As with wine, terroir plays an important part in tea. The Wuyi Mountains, where Camellia 茗岩 Tea Bar sources most of their teas from, are home to many famous teas and are rightly prized for their amazing biodiversity and mineral-rich soil. This week, we speak to Chloe, the founder of Camellia 茗岩 Tea Bar to find out more about these amazing teas and why she is so passionate about them.
Can you tell us about what you were doing before you started Camellia 茗岩 Tea Bar?
Before I started Camellia 茗岩 Tea Bar, I was working in business development for a media company. But I felt that something was lacking because there wasn’t much opportunity to sit down and appreciate life. I thought of my student days in the UK, where there were many tea houses – I used to hang out there with my friends and share ideas, and I really enjoyed them. All this led to the idea of a tea bar – I want to advocate for a balanced life where you can come together with people and learn something or about each other.
Were you this entrepreneurial since young?
I’ve actually been thinking of having my own business since I was a teen! My father is a businessman and I’ve never thought of working for others long term. I did dabble in it, such as internships and that job right after graduating, but I find that working for myself suits me better.
So why this focus on Wuyi mountain teas?
There are many factors, to be honest. I’ll try to break this down as best as I can!
Firstly, although Wuyi is regarded as the cradle for Oolong tea-making techniques, the craft is still relatively unheard of outside of China, since it was discovered during the Ming Dynasty (1600s). I hope to bring more awareness to this goodness. Secondly, Oolongs are very diverse, and have a wide range of aromas and tasting layers compared to many other types of tea. This can be attributed to their method of cultivation, and this time-consuming craft. In fact, we have to wait at least 3 months after the harvest to truly determine the quality of the tea harvested from that year. Thirdly, it is also mild on our stomach, yet able to trigger different taste receptors, making it the perfect everyday drink. Lastly, I felt that there was a demand for good quality Oolong, but not enough supply to meet it locally.
As for why Wuyi teas, there are not many places in the world that have the same environmental diversity and standards for tea making. The Wuyi Mountains are actually a world heritage site under UNESCO, so I am certain that what we are getting is good for the environment, while offering the highest quality of Oolong – this is almost a cause with me; how much I believe in the quality of these teas, which I believe is the least I can do for our customers.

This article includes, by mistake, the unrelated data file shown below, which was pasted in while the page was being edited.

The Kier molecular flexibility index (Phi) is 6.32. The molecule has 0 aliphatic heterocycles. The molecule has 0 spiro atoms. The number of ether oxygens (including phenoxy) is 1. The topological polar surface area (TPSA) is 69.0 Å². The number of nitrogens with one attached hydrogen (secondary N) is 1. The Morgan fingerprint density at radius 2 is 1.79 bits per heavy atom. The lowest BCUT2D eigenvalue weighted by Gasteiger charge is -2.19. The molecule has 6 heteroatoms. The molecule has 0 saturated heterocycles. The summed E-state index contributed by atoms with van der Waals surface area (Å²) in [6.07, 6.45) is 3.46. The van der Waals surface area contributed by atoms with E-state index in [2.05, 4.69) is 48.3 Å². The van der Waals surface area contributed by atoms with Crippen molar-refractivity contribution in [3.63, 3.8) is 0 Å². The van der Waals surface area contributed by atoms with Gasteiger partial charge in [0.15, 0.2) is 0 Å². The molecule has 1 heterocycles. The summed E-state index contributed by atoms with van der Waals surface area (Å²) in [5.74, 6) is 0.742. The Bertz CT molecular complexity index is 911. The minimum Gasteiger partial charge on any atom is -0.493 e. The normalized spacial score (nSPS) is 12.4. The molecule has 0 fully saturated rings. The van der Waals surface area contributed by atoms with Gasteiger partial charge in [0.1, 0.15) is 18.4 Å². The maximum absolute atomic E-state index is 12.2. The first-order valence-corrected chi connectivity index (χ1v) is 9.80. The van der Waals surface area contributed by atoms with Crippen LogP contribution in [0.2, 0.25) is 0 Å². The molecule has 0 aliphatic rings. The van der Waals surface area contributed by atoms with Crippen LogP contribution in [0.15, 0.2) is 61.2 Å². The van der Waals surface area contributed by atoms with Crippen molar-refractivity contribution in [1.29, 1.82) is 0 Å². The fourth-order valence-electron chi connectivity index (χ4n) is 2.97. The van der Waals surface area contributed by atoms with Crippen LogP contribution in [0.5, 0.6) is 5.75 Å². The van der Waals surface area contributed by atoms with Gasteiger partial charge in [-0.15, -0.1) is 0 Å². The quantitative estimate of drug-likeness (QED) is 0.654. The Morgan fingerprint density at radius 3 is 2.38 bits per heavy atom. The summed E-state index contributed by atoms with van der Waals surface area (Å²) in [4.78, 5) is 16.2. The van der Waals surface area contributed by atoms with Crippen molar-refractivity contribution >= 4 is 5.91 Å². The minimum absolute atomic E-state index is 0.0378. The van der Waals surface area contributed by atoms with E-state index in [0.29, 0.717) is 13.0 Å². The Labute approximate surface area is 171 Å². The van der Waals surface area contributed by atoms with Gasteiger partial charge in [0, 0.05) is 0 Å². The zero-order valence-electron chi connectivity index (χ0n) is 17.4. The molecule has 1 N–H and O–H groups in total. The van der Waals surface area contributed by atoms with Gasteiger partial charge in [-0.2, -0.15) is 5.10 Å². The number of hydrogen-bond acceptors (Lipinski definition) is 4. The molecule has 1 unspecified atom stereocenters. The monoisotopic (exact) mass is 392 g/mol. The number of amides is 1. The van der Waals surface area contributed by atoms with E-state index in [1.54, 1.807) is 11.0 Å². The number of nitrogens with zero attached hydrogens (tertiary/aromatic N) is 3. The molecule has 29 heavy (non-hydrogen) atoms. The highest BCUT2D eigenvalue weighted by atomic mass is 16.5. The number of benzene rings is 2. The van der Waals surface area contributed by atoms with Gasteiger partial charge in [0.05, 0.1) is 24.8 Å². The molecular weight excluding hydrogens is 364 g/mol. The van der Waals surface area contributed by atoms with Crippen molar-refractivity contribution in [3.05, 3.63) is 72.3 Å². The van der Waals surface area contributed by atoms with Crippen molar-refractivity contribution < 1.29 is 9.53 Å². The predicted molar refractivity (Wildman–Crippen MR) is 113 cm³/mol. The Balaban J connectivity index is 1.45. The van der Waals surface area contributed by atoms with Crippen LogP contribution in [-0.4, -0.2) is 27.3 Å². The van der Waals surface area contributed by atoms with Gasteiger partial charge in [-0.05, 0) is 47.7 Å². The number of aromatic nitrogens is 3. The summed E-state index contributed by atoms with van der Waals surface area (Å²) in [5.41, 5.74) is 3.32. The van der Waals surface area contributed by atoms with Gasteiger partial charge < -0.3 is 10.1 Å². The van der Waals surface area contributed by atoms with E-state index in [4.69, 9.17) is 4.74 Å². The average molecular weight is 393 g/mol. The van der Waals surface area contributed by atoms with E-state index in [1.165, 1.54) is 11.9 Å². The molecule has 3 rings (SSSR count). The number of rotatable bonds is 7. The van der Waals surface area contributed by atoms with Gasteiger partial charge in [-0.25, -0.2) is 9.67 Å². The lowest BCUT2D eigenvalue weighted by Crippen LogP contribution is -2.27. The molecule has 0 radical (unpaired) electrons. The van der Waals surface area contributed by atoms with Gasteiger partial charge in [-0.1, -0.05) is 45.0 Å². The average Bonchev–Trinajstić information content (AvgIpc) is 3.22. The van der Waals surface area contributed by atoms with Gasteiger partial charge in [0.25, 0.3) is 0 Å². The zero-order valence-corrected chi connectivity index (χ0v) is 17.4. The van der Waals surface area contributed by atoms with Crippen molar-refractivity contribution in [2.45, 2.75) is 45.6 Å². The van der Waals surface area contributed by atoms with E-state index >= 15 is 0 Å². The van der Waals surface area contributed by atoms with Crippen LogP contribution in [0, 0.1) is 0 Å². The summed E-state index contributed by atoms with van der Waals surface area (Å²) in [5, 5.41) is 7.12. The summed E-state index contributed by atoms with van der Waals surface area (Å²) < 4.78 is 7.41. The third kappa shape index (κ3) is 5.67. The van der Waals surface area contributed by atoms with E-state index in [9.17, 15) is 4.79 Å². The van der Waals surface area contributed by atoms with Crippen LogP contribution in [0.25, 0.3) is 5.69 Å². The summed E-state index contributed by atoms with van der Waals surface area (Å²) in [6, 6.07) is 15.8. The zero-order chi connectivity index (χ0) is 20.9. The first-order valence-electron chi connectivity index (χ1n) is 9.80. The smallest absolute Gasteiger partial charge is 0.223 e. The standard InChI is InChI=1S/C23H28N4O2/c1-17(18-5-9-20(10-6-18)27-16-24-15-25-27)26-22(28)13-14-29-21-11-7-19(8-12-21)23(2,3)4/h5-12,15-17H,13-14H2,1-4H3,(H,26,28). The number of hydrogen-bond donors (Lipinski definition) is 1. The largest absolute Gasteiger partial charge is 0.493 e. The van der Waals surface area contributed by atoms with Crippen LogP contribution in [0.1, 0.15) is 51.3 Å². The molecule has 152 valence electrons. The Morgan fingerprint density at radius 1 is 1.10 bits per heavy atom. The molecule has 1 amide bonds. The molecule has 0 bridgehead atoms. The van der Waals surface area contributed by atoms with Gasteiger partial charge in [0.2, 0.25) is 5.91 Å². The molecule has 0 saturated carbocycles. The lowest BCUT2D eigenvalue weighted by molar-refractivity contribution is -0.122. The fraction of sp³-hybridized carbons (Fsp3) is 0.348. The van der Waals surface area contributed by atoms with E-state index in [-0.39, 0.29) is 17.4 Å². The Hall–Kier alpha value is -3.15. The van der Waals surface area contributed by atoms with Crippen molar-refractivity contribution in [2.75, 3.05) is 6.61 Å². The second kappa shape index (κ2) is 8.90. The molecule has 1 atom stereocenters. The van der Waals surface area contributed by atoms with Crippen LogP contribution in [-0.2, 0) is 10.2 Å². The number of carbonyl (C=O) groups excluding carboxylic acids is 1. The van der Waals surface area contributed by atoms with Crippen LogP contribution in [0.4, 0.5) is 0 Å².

Can you tell us something interesting about Wuyi tea that most people don’t know?
There are more than 700 sub varieties of Wuyi tea alone. The landscape is very unique so the flavours and cultivars are very diverse. In fact, every batch of tea is a “one time, one meeting” oft chance.
How do you select the teas that you sell?
We get the teas directly from farms that we have a personal relationship – some of these relationships are from my father’s time! Three teas that we’ll always have are Scarlet Robe, Narcissus, and Rou Gui (AKA Cassia), which are the three main varieties of Wuyi teas.
Besides these three, we also bring in varieties that have very unique characters. For example, we have House Orchid, which is one of the more recent teas that we’ve brought in. It’s a lightly rolled tea that is bright and refreshing, yet the finish is smooth and long.
What is your favourite tea?
I really like Rou Gui, or known as Cassia. I think it is reflected on our selection of tea too, which is fragrant forward. There are many sub-varietals with their own distinctive profile, but I find myself going back to this tea that I find very interesting and enduring.
I also really like Narcissus, which is a tea harvested from aged bush. It’s a more mature tree that has been around for about fifty years. Time and environment where the tea is harvested from is reflected in the brew – making every tea tasting a surprise. I normally drink Cassia in the morning and Narcissus in the afternoon – it’s become my routine now!
With Chinese New Year coming up, do you have any recommendations for teas that pair well with Chinese New Year snacks?
Sparrow’s Tongue, which is also available at NomadX, is something that I’d recommend. It’s slightly roasted, which makes it a good entry point for people looking to start drinking Wuyi teas. It also has floral notes, so that it doesn’t get overpowered by pineapple tarts but can hold its own. It’s also very good for cutting down on the greasiness of Chinese New Year snacks.
I’d also recommend Premium Scarlet Robe, since it’s one of the signature teas from the Wuyi mountains, and is a good representation of classical Wuyi teas.
Lapsang Souchong – Legend has it that this tea was created by accident, but its smoky taste found favour, turning it into one of Wuyi Mountain’s most famous teas. It is perfect for people who would like a full-bodied, fragrant tea that has a smoky character.
As part of this brand spotlight, enjoy 8% off all Camellia 茗岩 Tea Bar products at teapasar.com (excluding workshops), with the code “CAMELLIA888”. Valid until 23:59, 27th January, 2019.
In anticipation of Lunar New Year, Camellia 茗岩 Tea Bar will be hosting two workshops on the 26th of January! Sign up for the Tea Personality Workshop, where participants will be taken on a discovery of your senses through tea; or the Rock Tea Workshop, which offers a peek into the mysterious realm of rock tea (Wuyi tea). Limited seats, so grab your tickets now!